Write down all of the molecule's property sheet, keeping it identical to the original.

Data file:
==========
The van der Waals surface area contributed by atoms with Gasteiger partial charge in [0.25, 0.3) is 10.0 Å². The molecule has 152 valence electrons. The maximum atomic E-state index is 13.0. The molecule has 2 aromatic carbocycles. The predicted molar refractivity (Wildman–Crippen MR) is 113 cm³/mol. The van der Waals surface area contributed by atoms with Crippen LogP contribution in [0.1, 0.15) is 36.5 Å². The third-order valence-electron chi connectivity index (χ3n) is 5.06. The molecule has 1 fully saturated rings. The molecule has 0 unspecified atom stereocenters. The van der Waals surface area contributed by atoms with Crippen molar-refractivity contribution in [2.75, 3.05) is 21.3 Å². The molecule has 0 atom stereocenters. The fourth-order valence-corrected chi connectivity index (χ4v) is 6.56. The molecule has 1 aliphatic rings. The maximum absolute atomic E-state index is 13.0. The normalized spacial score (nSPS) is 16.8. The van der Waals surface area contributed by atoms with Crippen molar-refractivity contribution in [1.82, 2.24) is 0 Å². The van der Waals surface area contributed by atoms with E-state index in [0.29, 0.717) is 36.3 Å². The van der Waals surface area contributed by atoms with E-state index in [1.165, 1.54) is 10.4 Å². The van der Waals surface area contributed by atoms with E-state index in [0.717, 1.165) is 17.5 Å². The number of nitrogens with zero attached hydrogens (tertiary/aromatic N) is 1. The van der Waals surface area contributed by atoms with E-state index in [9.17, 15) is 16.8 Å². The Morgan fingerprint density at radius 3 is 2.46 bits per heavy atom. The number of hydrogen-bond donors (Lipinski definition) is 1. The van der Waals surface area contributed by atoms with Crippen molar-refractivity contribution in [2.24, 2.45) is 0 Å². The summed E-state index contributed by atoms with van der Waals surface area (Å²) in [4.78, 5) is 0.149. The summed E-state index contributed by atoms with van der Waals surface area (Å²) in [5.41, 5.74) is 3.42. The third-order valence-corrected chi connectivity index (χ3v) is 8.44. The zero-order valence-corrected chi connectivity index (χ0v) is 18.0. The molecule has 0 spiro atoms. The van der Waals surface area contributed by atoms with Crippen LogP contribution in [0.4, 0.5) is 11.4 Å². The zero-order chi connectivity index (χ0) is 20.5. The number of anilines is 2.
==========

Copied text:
The van der Waals surface area contributed by atoms with Gasteiger partial charge in [0.25, 0.3) is 10.0 Å². The molecule has 152 valence electrons. The maximum atomic E-state index is 13.0. The molecule has 2 aromatic carbocycles. The predicted molar refractivity (Wildman–Crippen MR) is 113 cm³/mol. The van der Waals surface area contributed by atoms with Crippen LogP contribution in [0.1, 0.15) is 36.5 Å². The third-order valence-electron chi connectivity index (χ3n) is 5.06. The molecule has 1 fully saturated rings. The molecule has 0 unspecified atom stereocenters. The van der Waals surface area contributed by atoms with Crippen molar-refractivity contribution in [2.75, 3.05) is 21.3 Å². The molecule has 0 atom stereocenters. The fourth-order valence-corrected chi connectivity index (χ4v) is 6.56. The molecule has 1 aliphatic rings. The maximum absolute atomic E-state index is 13.0. The normalized spacial score (nSPS) is 16.8. The van der Waals surface area contributed by atoms with Crippen molar-refractivity contribution in [1.82, 2.24) is 0 Å². The van der Waals surface area contributed by atoms with E-state index in [0.29, 0.717) is 36.3 Å². The van der Waals surface area contributed by atoms with E-state index in [1.165, 1.54) is 10.4 Å². The van der Waals surface area contributed by atoms with E-state index in [0.717, 1.165) is 17.5 Å². The number of nitrogens with zero attached hydrogens (tertiary/aromatic N) is 1. The van der Waals surface area contributed by atoms with E-state index in [9.17, 15) is 16.8 Å². The Morgan fingerprint density at radius 3 is 2.46 bits per heavy atom. The number of hydrogen-bond donors (Lipinski definition) is 1. The van der Waals surface area contributed by atoms with Crippen molar-refractivity contribution in [2.24, 2.45) is 0 Å². The summed E-state index contributed by atoms with van der Waals surface area (Å²) in [4.78, 5) is 0.149. The summed E-state index contributed by atoms with van der Waals surface area (Å²) in [5.41, 5.74) is 3.42. The third-order valence-corrected chi connectivity index (χ3v) is 8.44. The zero-order valence-corrected chi connectivity index (χ0v) is 18.0. The molecule has 0 spiro atoms. The van der Waals surface area contributed by atoms with Crippen LogP contribution in [0.4, 0.5) is 11.4 Å². The zero-order chi connectivity index (χ0) is 20.5. The number of anilines is 2.